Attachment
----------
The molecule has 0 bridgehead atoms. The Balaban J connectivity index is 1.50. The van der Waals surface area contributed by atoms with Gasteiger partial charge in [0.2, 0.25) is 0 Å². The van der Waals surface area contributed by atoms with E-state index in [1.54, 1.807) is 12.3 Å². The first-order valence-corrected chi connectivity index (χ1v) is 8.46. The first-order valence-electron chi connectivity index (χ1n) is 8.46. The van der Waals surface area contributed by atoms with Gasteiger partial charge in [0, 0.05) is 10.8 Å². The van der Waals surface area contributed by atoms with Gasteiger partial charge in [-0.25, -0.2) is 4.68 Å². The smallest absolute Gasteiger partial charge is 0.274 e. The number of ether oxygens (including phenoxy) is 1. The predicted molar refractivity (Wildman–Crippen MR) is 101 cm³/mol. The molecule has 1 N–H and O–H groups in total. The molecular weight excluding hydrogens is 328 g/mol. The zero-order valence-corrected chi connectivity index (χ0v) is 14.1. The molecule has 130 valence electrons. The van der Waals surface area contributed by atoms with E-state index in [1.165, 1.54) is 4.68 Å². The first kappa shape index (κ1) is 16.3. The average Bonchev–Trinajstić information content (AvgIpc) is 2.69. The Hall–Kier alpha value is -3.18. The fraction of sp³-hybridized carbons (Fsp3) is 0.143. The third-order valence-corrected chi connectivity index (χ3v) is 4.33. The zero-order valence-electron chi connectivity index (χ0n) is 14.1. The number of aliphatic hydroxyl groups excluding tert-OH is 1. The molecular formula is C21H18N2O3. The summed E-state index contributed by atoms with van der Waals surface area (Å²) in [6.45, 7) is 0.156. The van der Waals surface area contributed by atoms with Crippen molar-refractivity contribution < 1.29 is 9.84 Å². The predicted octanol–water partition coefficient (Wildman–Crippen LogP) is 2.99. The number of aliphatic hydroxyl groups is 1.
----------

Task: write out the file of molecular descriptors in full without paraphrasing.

The molecule has 0 bridgehead atoms. The Balaban J connectivity index is 1.50. The van der Waals surface area contributed by atoms with Gasteiger partial charge in [0.2, 0.25) is 0 Å². The van der Waals surface area contributed by atoms with E-state index in [1.54, 1.807) is 12.3 Å². The first-order valence-corrected chi connectivity index (χ1v) is 8.46. The first-order valence-electron chi connectivity index (χ1n) is 8.46. The van der Waals surface area contributed by atoms with Gasteiger partial charge in [0, 0.05) is 10.8 Å². The van der Waals surface area contributed by atoms with Gasteiger partial charge in [-0.25, -0.2) is 4.68 Å². The smallest absolute Gasteiger partial charge is 0.274 e. The number of ether oxygens (including phenoxy) is 1. The predicted molar refractivity (Wildman–Crippen MR) is 101 cm³/mol. The molecule has 1 N–H and O–H groups in total. The molecular weight excluding hydrogens is 328 g/mol. The zero-order valence-corrected chi connectivity index (χ0v) is 14.1. The molecule has 130 valence electrons. The van der Waals surface area contributed by atoms with E-state index in [1.165, 1.54) is 4.68 Å². The first kappa shape index (κ1) is 16.3. The average Bonchev–Trinajstić information content (AvgIpc) is 2.69. The Hall–Kier alpha value is -3.18. The fraction of sp³-hybridized carbons (Fsp3) is 0.143. The third-order valence-corrected chi connectivity index (χ3v) is 4.33. The zero-order valence-electron chi connectivity index (χ0n) is 14.1. The number of aliphatic hydroxyl groups excluding tert-OH is 1. The molecular formula is C21H18N2O3. The summed E-state index contributed by atoms with van der Waals surface area (Å²) in [6.45, 7) is 0.156. The van der Waals surface area contributed by atoms with Crippen molar-refractivity contribution < 1.29 is 9.84 Å². The predicted octanol–water partition coefficient (Wildman–Crippen LogP) is 2.99. The number of aliphatic hydroxyl groups is 1.